The 16th AHH Conference
Friday 25 to Saturday 26 November 2016
La Trobe University, Melbourne
215 Franklin St, Melbourne
Contemporary sexual politics is being dominated again by the polarizing politics of culture wars. This conference invites contributions reflecting on the experiences of LGBTIQ people living in and beyond the culture wars. As Janice Irvine has argued, culture war encounters are productive events – shaping their protagonists as much as they shape the sexual politics of the time. What can we learn from past episodes of culture wars around gay liberation, law reform, public health and education? Are there dangers in engaging in culture wars? How can we live well when our terms of existence are being questioned? How can we move beyond engagements that amplify anti-LGBTIQ voices?
Professor Anna Marie Jagose is a renowned scholar in feminist studies, lesbian/gay studies and queer theory. The author of four monographs, most recently Orgasmology, which takes orgasm as its scholarly object in order to think queerly about questions of politics and pleasure; practice and subjectivity; agency and ethics. She is also an award-winning novelist and short story writer.
Professor Melissa M. Wilcox is the Holstein Family and Community Chair of Religious Studies, University of California, Riverside. Melissa M. Wilcox’s research interests focus on religion and social justice, particularly in the realm of queer studies in religion. Books she has published include: Coming Out in Christianity: Religion, Identity, and Community (Indiana University Press 2003); Sexuality and the World’s Religions (co-edited with David Machacek, ABC-CLIO 2003); Queer Women and Religious Individualism(Indiana University Press 2009); and Religion in Today’s World: Global Issues, Sociological Perspectives (Routledge 2013). She has also published articles on topics ranging from religious individualism to the Metropolitan Community Church and from 9/11 and the national mythos to self-injury and ritual studies. She is currently writing a book entitled Serious Parody: Religion, Queer Activism, and the Sisters of Perpetual Indulgence, and is working on two textbook projects on sexuality and religion.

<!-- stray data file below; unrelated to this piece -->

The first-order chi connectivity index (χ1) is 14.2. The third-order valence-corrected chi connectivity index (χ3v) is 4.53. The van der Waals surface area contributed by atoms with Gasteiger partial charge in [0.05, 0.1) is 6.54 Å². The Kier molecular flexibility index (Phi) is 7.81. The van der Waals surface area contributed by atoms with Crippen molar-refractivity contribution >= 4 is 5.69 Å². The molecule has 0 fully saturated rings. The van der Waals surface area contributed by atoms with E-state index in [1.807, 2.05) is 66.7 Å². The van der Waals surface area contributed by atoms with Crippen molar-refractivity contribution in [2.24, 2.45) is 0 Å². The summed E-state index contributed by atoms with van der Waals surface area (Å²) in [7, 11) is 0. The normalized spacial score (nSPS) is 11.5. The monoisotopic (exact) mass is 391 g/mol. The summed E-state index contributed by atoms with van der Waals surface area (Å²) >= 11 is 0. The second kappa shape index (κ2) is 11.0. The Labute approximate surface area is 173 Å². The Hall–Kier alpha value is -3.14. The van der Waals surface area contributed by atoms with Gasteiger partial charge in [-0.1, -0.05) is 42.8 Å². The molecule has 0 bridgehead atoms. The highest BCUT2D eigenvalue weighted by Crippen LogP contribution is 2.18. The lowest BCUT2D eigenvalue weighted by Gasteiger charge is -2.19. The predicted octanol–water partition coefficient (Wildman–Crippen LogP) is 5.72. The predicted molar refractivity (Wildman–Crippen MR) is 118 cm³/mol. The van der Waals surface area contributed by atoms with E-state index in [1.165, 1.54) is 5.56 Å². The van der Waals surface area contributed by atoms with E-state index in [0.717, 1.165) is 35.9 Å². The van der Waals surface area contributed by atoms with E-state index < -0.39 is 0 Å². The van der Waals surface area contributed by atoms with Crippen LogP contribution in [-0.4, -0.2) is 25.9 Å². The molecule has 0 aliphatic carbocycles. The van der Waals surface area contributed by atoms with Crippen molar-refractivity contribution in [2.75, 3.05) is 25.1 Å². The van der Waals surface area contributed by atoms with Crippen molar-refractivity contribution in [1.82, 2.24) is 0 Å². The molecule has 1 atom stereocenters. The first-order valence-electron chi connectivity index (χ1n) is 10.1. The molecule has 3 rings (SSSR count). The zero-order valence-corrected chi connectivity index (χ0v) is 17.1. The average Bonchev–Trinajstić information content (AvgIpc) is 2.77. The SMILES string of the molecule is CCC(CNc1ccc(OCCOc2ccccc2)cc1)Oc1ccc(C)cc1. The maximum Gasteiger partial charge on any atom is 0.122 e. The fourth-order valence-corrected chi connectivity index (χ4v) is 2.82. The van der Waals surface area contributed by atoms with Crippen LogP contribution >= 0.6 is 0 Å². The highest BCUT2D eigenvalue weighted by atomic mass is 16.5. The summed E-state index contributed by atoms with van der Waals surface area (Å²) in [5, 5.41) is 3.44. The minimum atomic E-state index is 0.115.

Please note, that Masha Gessen is no longer able to be a keynote at the Conference; however, she will be part of a public event in the week following the Conference, see associated events for details.
Online registration has now closed. Limited registration will be available at the door.
La Trobe University
215 Franklin Street
La Trobe University Franklin Street Campus Map.
Commercial car parking facilities are available in the vicinity of the campus and at the Queen Victoria Market. On-site, undercover visitor parking (for disabled attendees only) can be booked by contacting the Conference Committee: email@example.com.
All conference rooms and adjacent conference spaces are wheelchair accessible, and on the ground floor.
The La Trobe University Franklin St Campus is easily accessible by public transport, cycling, or by car.
Please note that due to track improvement works on Saturday 26 November, Swanston St and Collins St trams will not be operating.
Final program (updated 22 November 2016).
Keynotes, abstracts and biographies (updated 21 November 2016).
Thursday 24 November @ Hares and Hyenas, 63 Johnston St, Fitzroy
Thursday 24 November
6.30pm – A Lifetime of Queer Words
8.00pm – Conference Opening Reception
Iconic queer writer, archivist, and ALGA patron, Joan Nestle, is presenting three nights of diverse readings at Hares & Hyenas. We have secured 50 tickets for Beyond the Culture Wars participants for the second of these nights, Thursday 24 November. These can be accessed through the special conference link for only $10. The tickets are selling fast, so book now! If you can’t make the reading, join us afterwards for a drink for the Conference Opening Reception.
Featuring Masha Gessen, Dennis Altman and Anna Brown
Monday 28 November 2016, 8.15pm-9.30pm at The Wheeler Centre
FREE, bookings are essential.
In 2013, Russian made news around the world, introducing federal laws banning ‘homosexual propaganda’. The laws effectively made a crime of gay activism, reducing non-heterosexuals to second-class citizens.
While Australia discusses the prospect of gay people having the right to marry, there are many other countries where gay people are deprived of even more basic rights. Russia might have earned international headlines for its 2013 laws, but the situation is even worse elsewhere. There are 73 countries where homosexuality is punishable with a prison sentence.
For this conversation, we’re bringing Russian-American journalist Masha Gessen together with queer author and icon Dennis Altman for a broader conversation about queer rights. The pair will discuss gay rights and gender diversity, locally and across the globe. How helpful is the language of human rights for discussing the oppression of LGBT people? How do populist, anti-Western sentiments play into the oppression of gay people in non-western countries? What do we know about the displacement of gay and gender diverse people across the world? And how optimistic can we be about a brighter future?
Presented in partnership with La Trobe University.
The Conference Committee can be contacted via email on: firstname.lastname@example.org.